The economy has shown some negative signs in early May, but consumers remain confident in future gains. Should the economy see accelerated growth, as Americans believe, wholesalers could have a need for purchase order financing.
Initial jobless claims rose to a six-week high in the week ending May 11, increasing by 32,000 applications to 360,000 filings, according to the U.S. Department of Labor. The rise in applications for jobless benefits was higher than any projection by economists surveyed by Bloomberg.
"It's possible that we could get a little bit more firing as the economy slows down in the second quarter," Gennadiy Goldberg, U.S. strategist at TD Securities, told Bloomberg. "Volatility aside, the layoff part of the equation still looks positive. It looks more like employers aren't very keen to fire workers but they are keen to reduce hours."
Another worrisome sign for the economy was the steep drop in consumer prices, led by a major decline in the price for gasoline.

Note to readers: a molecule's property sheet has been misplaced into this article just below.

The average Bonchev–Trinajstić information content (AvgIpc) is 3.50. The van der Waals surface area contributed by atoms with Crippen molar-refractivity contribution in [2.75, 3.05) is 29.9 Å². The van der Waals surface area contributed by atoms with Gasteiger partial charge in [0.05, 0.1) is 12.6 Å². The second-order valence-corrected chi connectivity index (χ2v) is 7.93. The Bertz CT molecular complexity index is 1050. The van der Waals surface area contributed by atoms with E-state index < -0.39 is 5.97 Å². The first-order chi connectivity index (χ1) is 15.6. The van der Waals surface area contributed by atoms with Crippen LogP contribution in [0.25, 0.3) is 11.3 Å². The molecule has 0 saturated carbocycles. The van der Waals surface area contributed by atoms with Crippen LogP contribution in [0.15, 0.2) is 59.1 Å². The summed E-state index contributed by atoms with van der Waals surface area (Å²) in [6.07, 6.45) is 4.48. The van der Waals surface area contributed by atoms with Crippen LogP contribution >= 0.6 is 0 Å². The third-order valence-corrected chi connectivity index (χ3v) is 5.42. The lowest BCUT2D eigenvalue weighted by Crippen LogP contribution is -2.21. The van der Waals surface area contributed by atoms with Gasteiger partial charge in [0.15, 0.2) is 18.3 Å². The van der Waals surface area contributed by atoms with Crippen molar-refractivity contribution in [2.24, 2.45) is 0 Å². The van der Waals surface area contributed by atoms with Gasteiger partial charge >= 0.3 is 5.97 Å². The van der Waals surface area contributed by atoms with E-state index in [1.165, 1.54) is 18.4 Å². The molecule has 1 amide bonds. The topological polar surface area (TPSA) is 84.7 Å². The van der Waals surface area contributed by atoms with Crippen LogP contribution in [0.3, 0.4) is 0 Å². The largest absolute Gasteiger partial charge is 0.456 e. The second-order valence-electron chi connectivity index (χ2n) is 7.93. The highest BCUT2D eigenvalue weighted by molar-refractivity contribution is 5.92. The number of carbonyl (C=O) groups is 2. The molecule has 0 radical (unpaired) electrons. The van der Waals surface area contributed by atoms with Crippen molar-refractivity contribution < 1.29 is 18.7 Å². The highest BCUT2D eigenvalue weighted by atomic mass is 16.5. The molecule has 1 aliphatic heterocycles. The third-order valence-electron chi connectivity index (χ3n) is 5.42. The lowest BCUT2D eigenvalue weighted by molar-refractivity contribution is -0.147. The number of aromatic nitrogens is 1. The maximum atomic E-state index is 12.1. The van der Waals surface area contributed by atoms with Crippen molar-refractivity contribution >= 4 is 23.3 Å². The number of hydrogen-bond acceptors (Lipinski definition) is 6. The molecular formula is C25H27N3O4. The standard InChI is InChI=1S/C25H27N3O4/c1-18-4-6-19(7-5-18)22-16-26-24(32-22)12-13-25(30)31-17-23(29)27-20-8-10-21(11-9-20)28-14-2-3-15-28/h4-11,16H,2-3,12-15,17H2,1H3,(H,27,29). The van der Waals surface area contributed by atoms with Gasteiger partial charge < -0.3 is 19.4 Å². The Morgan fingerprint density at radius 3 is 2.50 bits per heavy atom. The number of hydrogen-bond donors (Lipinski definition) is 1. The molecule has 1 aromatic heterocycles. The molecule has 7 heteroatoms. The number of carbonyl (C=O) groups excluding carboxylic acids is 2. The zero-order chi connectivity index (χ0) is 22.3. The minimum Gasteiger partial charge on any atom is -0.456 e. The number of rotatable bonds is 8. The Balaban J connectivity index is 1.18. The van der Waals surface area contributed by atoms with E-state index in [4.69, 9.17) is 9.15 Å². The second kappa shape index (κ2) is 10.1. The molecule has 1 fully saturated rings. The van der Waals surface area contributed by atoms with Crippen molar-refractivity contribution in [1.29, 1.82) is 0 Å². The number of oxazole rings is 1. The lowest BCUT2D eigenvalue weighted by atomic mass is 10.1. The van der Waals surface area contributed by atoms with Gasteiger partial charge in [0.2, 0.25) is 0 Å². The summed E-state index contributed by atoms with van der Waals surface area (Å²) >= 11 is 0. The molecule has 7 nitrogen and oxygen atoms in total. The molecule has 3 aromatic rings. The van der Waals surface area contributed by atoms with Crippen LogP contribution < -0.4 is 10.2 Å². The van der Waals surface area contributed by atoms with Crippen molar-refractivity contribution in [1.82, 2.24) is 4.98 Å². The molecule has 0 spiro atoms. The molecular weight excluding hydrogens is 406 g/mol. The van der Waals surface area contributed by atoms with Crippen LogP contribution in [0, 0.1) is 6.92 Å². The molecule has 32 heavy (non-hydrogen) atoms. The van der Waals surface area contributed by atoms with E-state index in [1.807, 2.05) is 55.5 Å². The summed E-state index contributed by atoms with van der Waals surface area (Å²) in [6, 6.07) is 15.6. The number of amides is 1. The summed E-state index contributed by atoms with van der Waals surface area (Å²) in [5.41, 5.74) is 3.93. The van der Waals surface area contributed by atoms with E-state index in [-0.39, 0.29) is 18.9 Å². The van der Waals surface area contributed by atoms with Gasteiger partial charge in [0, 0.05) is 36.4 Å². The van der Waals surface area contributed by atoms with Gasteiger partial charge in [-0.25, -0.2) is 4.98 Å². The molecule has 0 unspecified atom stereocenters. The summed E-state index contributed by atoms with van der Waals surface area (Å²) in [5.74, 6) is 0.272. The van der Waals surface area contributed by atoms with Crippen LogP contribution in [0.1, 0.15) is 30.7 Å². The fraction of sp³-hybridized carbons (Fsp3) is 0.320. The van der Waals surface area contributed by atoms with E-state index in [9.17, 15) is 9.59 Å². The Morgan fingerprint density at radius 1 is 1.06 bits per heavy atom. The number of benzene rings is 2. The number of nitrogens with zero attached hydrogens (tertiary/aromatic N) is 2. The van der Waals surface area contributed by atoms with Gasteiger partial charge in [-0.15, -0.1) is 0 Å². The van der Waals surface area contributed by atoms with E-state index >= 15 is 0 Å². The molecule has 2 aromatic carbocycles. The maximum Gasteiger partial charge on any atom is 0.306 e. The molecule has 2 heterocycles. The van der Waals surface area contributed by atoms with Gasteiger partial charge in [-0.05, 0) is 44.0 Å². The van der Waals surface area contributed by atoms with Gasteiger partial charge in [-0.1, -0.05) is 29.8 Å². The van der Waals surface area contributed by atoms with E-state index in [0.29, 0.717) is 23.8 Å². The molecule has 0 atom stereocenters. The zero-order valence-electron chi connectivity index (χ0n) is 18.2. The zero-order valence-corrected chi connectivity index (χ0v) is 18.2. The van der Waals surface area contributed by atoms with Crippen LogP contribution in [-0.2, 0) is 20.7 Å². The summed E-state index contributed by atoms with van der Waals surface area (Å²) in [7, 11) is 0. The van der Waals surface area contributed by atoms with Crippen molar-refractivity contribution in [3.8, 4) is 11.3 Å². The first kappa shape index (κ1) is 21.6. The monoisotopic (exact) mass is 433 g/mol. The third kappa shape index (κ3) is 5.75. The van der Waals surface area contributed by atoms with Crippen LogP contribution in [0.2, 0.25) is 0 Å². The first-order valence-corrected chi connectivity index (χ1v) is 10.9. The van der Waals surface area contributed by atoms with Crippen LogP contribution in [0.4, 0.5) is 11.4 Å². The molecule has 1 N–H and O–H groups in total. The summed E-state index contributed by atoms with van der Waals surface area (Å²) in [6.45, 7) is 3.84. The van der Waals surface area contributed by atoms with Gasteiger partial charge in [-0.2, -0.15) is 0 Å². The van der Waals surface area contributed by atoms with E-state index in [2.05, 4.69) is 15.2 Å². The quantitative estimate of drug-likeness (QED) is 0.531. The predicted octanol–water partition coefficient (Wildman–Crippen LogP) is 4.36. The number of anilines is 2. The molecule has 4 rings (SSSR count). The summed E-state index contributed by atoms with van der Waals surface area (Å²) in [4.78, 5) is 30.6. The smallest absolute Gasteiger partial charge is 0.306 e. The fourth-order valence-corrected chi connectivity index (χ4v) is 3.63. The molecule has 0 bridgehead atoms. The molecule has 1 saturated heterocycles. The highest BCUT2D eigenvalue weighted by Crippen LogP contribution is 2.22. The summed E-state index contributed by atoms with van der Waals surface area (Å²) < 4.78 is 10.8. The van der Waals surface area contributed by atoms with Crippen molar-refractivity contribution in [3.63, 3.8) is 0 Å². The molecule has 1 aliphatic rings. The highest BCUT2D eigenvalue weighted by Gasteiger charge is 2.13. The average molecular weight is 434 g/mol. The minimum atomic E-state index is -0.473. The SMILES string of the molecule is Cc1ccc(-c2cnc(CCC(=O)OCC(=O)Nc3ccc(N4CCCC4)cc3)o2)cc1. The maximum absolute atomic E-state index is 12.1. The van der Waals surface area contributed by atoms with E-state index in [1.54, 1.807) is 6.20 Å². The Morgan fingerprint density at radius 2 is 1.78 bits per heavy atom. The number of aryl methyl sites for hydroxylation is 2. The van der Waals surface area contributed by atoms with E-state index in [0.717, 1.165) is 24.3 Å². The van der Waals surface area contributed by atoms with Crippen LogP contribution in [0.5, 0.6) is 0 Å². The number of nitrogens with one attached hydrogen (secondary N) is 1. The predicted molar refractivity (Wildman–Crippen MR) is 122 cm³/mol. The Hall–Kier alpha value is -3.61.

Paul Dales, economist with Capital Economics, told Reuters that further drops in consumer prices could lead to concerns "about very low inflation, or even deflation."
Despite these negative signs, consumers are still optimistic about the recovery of the economy. According to Fannie Mae's latest National Housing Survey, the share of respondents who believe the economy is on the right track increased four percentage points.
If the economy pushes through the increase in jobless applications, and the fall in consumer prices, to accelerated growth, many industries could see additional business, including wholesalers.
As a result, these companies could begin to receive orders larger than they are used to, which could pose a problem, as smaller businesses might not have the available capital or resources to fill big orders on their own.
However, purchase order financing is available to wholesalers of this size, which can provide them with 100 percent of the funds needed to fill an order without having to sell equity in their company.